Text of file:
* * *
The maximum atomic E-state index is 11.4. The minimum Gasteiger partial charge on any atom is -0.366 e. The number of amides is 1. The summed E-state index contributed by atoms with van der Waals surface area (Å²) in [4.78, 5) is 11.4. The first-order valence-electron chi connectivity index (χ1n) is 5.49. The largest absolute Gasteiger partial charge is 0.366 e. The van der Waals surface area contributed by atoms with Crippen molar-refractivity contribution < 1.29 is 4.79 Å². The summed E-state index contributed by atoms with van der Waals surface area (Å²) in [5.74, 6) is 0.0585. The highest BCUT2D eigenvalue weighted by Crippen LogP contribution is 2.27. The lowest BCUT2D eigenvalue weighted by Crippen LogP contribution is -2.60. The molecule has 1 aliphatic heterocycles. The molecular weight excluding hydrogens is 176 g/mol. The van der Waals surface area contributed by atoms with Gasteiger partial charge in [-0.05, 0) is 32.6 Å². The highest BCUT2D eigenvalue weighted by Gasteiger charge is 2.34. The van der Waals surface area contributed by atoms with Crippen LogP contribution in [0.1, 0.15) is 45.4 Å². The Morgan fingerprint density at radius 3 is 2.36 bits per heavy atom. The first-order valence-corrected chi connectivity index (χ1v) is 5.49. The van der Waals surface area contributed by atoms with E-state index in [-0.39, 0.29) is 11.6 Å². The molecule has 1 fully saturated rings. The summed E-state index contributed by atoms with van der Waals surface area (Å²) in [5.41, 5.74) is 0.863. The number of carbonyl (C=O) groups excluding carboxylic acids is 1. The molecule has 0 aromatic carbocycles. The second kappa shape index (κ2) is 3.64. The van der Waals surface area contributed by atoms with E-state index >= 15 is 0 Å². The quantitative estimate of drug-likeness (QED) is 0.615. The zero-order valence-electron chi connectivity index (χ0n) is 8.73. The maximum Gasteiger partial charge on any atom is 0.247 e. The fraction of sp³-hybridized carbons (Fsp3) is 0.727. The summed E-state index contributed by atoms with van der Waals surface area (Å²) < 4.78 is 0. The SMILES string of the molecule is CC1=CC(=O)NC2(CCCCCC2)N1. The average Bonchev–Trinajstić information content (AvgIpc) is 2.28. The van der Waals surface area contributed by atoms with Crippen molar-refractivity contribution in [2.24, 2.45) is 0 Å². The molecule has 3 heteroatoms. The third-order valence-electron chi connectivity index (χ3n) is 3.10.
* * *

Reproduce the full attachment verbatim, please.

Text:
The maximum atomic E-state index is 11.4. The minimum Gasteiger partial charge on any atom is -0.366 e. The number of amides is 1. The summed E-state index contributed by atoms with van der Waals surface area (Å²) in [4.78, 5) is 11.4. The first-order valence-electron chi connectivity index (χ1n) is 5.49. The largest absolute Gasteiger partial charge is 0.366 e. The van der Waals surface area contributed by atoms with Crippen molar-refractivity contribution < 1.29 is 4.79 Å². The summed E-state index contributed by atoms with van der Waals surface area (Å²) in [5.74, 6) is 0.0585. The highest BCUT2D eigenvalue weighted by Crippen LogP contribution is 2.27. The lowest BCUT2D eigenvalue weighted by Crippen LogP contribution is -2.60. The molecule has 1 aliphatic heterocycles. The molecular weight excluding hydrogens is 176 g/mol. The van der Waals surface area contributed by atoms with Gasteiger partial charge in [-0.05, 0) is 32.6 Å². The highest BCUT2D eigenvalue weighted by Gasteiger charge is 2.34. The van der Waals surface area contributed by atoms with Crippen LogP contribution in [0.1, 0.15) is 45.4 Å². The Morgan fingerprint density at radius 3 is 2.36 bits per heavy atom. The first-order valence-corrected chi connectivity index (χ1v) is 5.49. The van der Waals surface area contributed by atoms with E-state index in [-0.39, 0.29) is 11.6 Å². The molecule has 1 fully saturated rings. The summed E-state index contributed by atoms with van der Waals surface area (Å²) in [5.41, 5.74) is 0.863. The number of carbonyl (C=O) groups excluding carboxylic acids is 1. The molecule has 0 aromatic carbocycles. The second kappa shape index (κ2) is 3.64. The van der Waals surface area contributed by atoms with E-state index >= 15 is 0 Å². The quantitative estimate of drug-likeness (QED) is 0.615. The zero-order valence-electron chi connectivity index (χ0n) is 8.73. The maximum Gasteiger partial charge on any atom is 0.247 e. The fraction of sp³-hybridized carbons (Fsp3) is 0.727. The summed E-state index contributed by atoms with van der Waals surface area (Å²) < 4.78 is 0. The SMILES string of the molecule is CC1=CC(=O)NC2(CCCCCC2)N1. The average Bonchev–Trinajstić information content (AvgIpc) is 2.28. The van der Waals surface area contributed by atoms with Crippen molar-refractivity contribution in [2.24, 2.45) is 0 Å². The molecule has 3 heteroatoms. The third-order valence-electron chi connectivity index (χ3n) is 3.10.